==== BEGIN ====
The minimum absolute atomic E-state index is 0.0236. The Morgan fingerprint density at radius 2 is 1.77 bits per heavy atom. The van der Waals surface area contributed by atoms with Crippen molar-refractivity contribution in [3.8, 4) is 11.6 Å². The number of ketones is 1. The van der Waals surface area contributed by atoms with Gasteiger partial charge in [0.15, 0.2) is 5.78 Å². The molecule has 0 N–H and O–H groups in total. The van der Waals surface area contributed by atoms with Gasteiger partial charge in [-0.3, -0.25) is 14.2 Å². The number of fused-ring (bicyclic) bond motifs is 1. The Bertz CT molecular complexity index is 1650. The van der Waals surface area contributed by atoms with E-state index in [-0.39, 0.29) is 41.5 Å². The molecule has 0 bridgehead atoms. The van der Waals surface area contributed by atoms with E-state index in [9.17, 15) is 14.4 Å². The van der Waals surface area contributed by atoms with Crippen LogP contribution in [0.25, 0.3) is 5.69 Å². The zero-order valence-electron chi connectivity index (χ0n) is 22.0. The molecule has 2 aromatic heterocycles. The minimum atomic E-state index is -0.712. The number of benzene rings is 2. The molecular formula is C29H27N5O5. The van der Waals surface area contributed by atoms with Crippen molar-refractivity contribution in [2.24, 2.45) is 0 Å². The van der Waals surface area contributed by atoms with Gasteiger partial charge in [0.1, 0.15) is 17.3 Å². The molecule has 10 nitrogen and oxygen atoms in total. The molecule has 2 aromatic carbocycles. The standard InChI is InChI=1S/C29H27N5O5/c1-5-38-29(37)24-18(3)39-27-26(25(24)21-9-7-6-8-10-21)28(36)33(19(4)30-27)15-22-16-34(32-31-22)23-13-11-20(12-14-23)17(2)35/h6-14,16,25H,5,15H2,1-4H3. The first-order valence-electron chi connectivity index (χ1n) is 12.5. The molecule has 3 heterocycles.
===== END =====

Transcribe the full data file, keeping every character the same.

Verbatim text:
The minimum absolute atomic E-state index is 0.0236. The Morgan fingerprint density at radius 2 is 1.77 bits per heavy atom. The van der Waals surface area contributed by atoms with Crippen molar-refractivity contribution in [3.8, 4) is 11.6 Å². The number of ketones is 1. The van der Waals surface area contributed by atoms with Gasteiger partial charge in [0.15, 0.2) is 5.78 Å². The molecule has 0 N–H and O–H groups in total. The van der Waals surface area contributed by atoms with Gasteiger partial charge in [-0.3, -0.25) is 14.2 Å². The number of fused-ring (bicyclic) bond motifs is 1. The Bertz CT molecular complexity index is 1650. The van der Waals surface area contributed by atoms with E-state index in [-0.39, 0.29) is 41.5 Å². The molecule has 0 bridgehead atoms. The van der Waals surface area contributed by atoms with E-state index in [9.17, 15) is 14.4 Å². The van der Waals surface area contributed by atoms with Crippen LogP contribution in [0.25, 0.3) is 5.69 Å². The zero-order valence-electron chi connectivity index (χ0n) is 22.0. The molecule has 2 aromatic heterocycles. The minimum atomic E-state index is -0.712. The number of benzene rings is 2. The molecular formula is C29H27N5O5. The van der Waals surface area contributed by atoms with Crippen molar-refractivity contribution in [2.24, 2.45) is 0 Å². The van der Waals surface area contributed by atoms with Gasteiger partial charge in [0.1, 0.15) is 17.3 Å². The molecule has 10 nitrogen and oxygen atoms in total. The molecule has 2 aromatic carbocycles. The standard InChI is InChI=1S/C29H27N5O5/c1-5-38-29(37)24-18(3)39-27-26(25(24)21-9-7-6-8-10-21)28(36)33(19(4)30-27)15-22-16-34(32-31-22)23-13-11-20(12-14-23)17(2)35/h6-14,16,25H,5,15H2,1-4H3. The first-order valence-electron chi connectivity index (χ1n) is 12.5. The molecule has 3 heterocycles.